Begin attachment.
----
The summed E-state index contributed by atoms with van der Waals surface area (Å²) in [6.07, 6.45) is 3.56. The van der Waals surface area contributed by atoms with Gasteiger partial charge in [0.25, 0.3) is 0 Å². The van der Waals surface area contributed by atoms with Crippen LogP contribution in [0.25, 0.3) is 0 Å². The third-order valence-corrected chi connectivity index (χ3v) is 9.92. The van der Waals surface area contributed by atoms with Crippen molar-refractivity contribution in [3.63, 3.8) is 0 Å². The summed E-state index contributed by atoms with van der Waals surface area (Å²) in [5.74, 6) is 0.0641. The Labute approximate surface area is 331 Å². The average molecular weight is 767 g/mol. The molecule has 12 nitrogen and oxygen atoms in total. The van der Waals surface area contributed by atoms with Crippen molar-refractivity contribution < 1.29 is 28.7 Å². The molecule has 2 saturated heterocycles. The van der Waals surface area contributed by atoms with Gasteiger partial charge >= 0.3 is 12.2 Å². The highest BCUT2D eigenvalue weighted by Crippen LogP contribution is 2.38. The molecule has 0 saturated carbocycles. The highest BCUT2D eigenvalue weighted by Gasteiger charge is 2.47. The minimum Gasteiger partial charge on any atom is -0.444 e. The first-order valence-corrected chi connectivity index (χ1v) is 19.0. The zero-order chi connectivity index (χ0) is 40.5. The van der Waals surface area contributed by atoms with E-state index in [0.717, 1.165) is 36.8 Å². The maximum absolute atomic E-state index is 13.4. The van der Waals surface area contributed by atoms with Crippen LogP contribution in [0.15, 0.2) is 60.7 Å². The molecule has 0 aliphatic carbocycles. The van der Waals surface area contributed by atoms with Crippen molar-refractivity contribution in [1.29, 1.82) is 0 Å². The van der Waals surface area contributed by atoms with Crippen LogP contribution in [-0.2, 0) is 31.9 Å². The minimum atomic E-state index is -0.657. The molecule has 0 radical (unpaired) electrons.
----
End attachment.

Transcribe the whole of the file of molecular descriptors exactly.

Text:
The summed E-state index contributed by atoms with van der Waals surface area (Å²) in [6.07, 6.45) is 3.56. The van der Waals surface area contributed by atoms with Gasteiger partial charge in [0.25, 0.3) is 0 Å². The van der Waals surface area contributed by atoms with Crippen LogP contribution in [0.25, 0.3) is 0 Å². The third-order valence-corrected chi connectivity index (χ3v) is 9.92. The van der Waals surface area contributed by atoms with Crippen molar-refractivity contribution in [3.63, 3.8) is 0 Å². The summed E-state index contributed by atoms with van der Waals surface area (Å²) in [5.74, 6) is 0.0641. The Labute approximate surface area is 331 Å². The average molecular weight is 767 g/mol. The molecule has 12 nitrogen and oxygen atoms in total. The van der Waals surface area contributed by atoms with Crippen molar-refractivity contribution < 1.29 is 28.7 Å². The molecule has 2 saturated heterocycles. The van der Waals surface area contributed by atoms with Gasteiger partial charge >= 0.3 is 12.2 Å². The highest BCUT2D eigenvalue weighted by Crippen LogP contribution is 2.38. The molecule has 0 saturated carbocycles. The highest BCUT2D eigenvalue weighted by Gasteiger charge is 2.47. The minimum Gasteiger partial charge on any atom is -0.444 e. The first-order valence-corrected chi connectivity index (χ1v) is 19.0. The zero-order chi connectivity index (χ0) is 40.5. The van der Waals surface area contributed by atoms with E-state index in [0.717, 1.165) is 36.8 Å². The maximum absolute atomic E-state index is 13.4. The van der Waals surface area contributed by atoms with Crippen LogP contribution in [0.15, 0.2) is 60.7 Å². The molecule has 0 aliphatic carbocycles. The van der Waals surface area contributed by atoms with Crippen molar-refractivity contribution in [1.29, 1.82) is 0 Å². The van der Waals surface area contributed by atoms with Crippen LogP contribution in [-0.2, 0) is 31.9 Å². The minimum atomic E-state index is -0.657. The molecule has 0 radical (unpaired) electrons.